(ran LA edition of LT )
They were just playing, the three children in the back of the bus.
The girl said something about one of the boys, maybe about his big head, or his yellow teeth, or one of those other things children key on when they're playfully slapping each other with words.
The boy responded in kind, addressing his barb to "you ashy-legged m----- f-----."
He laughed at the clever name he had coined for the girl and used it to end every insult he threw back at her. She was no laggard and kept up her end of their profane bargain.
The trio, none of whom could have been older than 12, was sitting in the back of the bus, but their conversation was loud enough that they could have been talking to the driver.
The adults on the bus _ about six of us _ winced at the foul words. We wagged our heads and wished that they would stop, but none of us said anything.
Soon, we just did our best to ignore it.
The exchange continued for several blocks, several minutes in PSTA time, until the boy got off the bus.
None of us adults even acknowledged that the filth had been spewed. None of us talked to each other about how that wouldn't have happened when we were that age. How it couldn't have happened.
We just continued on to our various destinations, some of us perhaps feeling guilty because we had not shown the children that we did not approve of their behavior. Some of us perhaps felt some anger because they had shown us such disrespect.
But I'm sure it took a while for any of us to feel what we should have felt _ ashamed for our behavior, which was far more despicable than theirs.
We had an opportunity to help them, and we missed it.
We had a chance to tell them they won't get any further in their lives than the corner down the street if they don't respect themselves and others, but we let it slip past.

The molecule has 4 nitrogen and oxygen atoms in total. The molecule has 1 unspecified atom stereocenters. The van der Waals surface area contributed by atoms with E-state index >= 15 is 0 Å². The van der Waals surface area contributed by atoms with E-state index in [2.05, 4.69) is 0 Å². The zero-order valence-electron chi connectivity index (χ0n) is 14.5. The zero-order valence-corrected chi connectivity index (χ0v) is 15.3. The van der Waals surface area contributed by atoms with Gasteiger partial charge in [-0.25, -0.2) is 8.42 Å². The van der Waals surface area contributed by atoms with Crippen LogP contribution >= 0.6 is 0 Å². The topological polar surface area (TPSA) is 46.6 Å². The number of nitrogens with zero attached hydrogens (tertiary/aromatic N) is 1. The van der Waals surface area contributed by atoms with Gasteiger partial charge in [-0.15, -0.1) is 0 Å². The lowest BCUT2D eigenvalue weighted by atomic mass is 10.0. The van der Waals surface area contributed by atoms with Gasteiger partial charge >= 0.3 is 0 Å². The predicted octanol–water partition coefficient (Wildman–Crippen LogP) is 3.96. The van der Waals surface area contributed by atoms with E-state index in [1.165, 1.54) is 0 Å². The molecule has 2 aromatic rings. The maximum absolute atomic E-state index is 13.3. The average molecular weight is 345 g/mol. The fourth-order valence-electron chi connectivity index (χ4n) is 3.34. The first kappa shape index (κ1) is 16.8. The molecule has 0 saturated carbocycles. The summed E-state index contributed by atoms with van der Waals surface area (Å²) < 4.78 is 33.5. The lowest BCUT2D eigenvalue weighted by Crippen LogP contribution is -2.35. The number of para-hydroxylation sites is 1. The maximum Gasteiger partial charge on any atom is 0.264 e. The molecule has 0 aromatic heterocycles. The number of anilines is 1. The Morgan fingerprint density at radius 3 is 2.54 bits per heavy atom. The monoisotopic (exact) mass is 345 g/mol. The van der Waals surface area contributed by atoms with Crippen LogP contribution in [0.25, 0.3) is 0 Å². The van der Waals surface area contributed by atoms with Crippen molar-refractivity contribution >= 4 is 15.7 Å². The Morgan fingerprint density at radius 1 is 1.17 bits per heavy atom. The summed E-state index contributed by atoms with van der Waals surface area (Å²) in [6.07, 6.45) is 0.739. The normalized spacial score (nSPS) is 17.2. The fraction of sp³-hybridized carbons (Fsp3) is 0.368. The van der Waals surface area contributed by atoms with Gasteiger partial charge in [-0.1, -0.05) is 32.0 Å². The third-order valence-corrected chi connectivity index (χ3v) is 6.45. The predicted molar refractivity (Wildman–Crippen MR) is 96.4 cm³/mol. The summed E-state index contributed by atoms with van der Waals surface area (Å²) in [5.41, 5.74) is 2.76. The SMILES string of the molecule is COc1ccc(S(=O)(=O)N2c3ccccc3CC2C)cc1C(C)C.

We could have told them profanity is the crutch that lazy, undisciplined minds lean on, but we didn't.
We could have told them their foul mouths dirtied our image of their parents, teachers, preachers and anybody else their lives touched, but we just wished they'd go away, just get off the bus and let us go where we were going in peace.
We could have helped raise three children, but we declined, perhaps afraid one of them would pull a gun and shoot us.
That's what happened to Thomas "Jet" Jackson almost 10 years ago after he corrected a young man who was profanely abusing two young women. "The next day he came back and said I shouldn't have jumped in the middle of it, and he shot me in the foot," Jackson said.
The shooter said Jackson had made him look bad in front of his peers.
Still, Jackson said, he would not have sat quietly through the scene on the bus. He said he would have intervened and let them know their conduct wasn't appropriate. "I believe it's my duty to do that," he said.
He has had plenty of occasion to do that in the 30 years he has worked with children through St. Petersburg's recreation services. In recent years _ the last four of which he has operated Wildwood Community Center in what generally is considered one of the city's tougher areas _ he has seen those occasions proliferate.
He doesn't buy ignorance as an excuse for their caustic behavior.
"They know it's wrong. They do a lot of these things to be seen."
He doesn't make any bones about confronting the behavior. You may find yourself staring at a gun or facing some other threat. Jackson takes that reality into account and excludes senior citizens from his suggestion.
"I would advise any middle-age or younger person to intervene," he said. "You shouldn't be afraid of those kids. Most of the people know those kids or their parents.
"I've had them come back later and say "I'm sorry, forgive me,' " Jackson said.
There is hope and tragedy in Jackson's words. Hope that more of us will find the strength or the courage to stop allowing our world to be polluted anymore by the foul-mouthed games too many children play.
Tragic that we may have allowed it so long that we've lost the wisdom of old age, trapped behind its fragility.